Groban's tour was ranked fourth this week, below the Eagles, Kenny Chesney and Rod Stewart, according to Pollstar. Tours are ranked by average box office gross per city. The rest of the Top 10 included Yanni, Motley Crue, Bob Dylan, Duran Duran, Green Day and Sting.
"I think they're just beginning," Karen Curle said. "They haven't done their best yet. There are great things to come."
Tim Curle said Groban has "all the right pieces to the puzzle -- he could have a career like Elton (John) or Sting."
"He'll have longevity. He has the potential to do this as long as he wants to, and God willing, we'll be his band," Tim Curle said.
Relaxing in Wayne County
The 34-year-old percussionist came to visit his Wayne County relations around Mother's Day.
Although Curle grew up in Ohio, he spent many weekends and holidays on Mulberry Street in Cambridge City, running the sidewalks and playing Wiffle ball.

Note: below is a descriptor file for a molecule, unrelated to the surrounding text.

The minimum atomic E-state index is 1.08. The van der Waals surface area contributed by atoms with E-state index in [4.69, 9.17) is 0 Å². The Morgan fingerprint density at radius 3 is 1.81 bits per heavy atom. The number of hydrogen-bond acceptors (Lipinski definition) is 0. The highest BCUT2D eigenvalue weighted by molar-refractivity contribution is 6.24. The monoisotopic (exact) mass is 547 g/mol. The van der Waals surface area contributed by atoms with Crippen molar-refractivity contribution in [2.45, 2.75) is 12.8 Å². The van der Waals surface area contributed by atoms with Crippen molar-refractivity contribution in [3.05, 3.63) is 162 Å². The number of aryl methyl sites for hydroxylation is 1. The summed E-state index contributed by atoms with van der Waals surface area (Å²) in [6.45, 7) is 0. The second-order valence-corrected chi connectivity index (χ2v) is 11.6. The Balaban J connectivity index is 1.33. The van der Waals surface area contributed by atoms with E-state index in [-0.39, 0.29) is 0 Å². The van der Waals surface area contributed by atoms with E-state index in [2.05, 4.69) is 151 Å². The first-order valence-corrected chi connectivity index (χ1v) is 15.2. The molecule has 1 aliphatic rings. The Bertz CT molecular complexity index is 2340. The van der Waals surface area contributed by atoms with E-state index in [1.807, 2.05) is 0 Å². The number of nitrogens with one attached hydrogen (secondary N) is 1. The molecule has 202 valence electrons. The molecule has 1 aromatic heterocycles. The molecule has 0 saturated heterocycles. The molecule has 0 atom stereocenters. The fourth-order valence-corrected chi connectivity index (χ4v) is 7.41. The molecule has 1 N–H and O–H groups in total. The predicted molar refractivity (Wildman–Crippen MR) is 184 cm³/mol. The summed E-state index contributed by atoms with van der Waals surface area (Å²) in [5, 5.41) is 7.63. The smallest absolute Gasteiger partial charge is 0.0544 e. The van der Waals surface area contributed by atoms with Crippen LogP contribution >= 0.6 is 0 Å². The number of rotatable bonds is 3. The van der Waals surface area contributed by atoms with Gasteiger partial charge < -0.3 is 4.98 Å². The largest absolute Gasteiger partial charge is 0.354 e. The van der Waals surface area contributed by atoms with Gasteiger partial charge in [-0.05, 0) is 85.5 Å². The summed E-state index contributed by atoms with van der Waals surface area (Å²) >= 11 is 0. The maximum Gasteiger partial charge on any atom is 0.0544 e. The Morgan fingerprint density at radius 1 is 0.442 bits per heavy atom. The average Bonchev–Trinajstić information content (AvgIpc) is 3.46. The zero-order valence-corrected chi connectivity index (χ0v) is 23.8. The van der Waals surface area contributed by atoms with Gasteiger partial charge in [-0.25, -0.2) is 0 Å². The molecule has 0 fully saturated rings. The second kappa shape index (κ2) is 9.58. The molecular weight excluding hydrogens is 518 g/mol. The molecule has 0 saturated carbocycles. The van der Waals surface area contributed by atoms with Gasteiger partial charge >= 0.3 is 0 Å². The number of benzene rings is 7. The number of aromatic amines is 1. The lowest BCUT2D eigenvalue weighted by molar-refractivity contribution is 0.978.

On his recent local visit, he went golfing with his cousin David Southerland in Pershing.
Golf and music are two of Curle's passions.
"I started golf at 4 and drums at 5," Curle said. "I've never known life without either one."
While Groban might have more worldwide name recognition, Curle has bragging rights on the golf course over Groban because Groban is new to the game.
Curle doesn't just play golf when he's off tour -- he plays music in various ensembles.He'll perform in the musical "Sweet Charity" in Palm Springs.
Playing for churches keeps things in perspective, Curle said. "It's good for my music and good for my soul. It keeps me grounded."
Staying grounded might be challenging when earlier this year band members each received platinum records for Groban's CD/DVD "Josh Groban in Concert" and album "Closer."
Singing and playing
Curle is not only Groban's percussionist -- he also volunteered to sing with him in the song "My December." Curle said he gets his voice from his mother.
"I hope I can sing a little more with him and have a bigger part in the show," Curle said. "There's no pressure. He's only one of the best singers in the world to have to sing behind him in tune."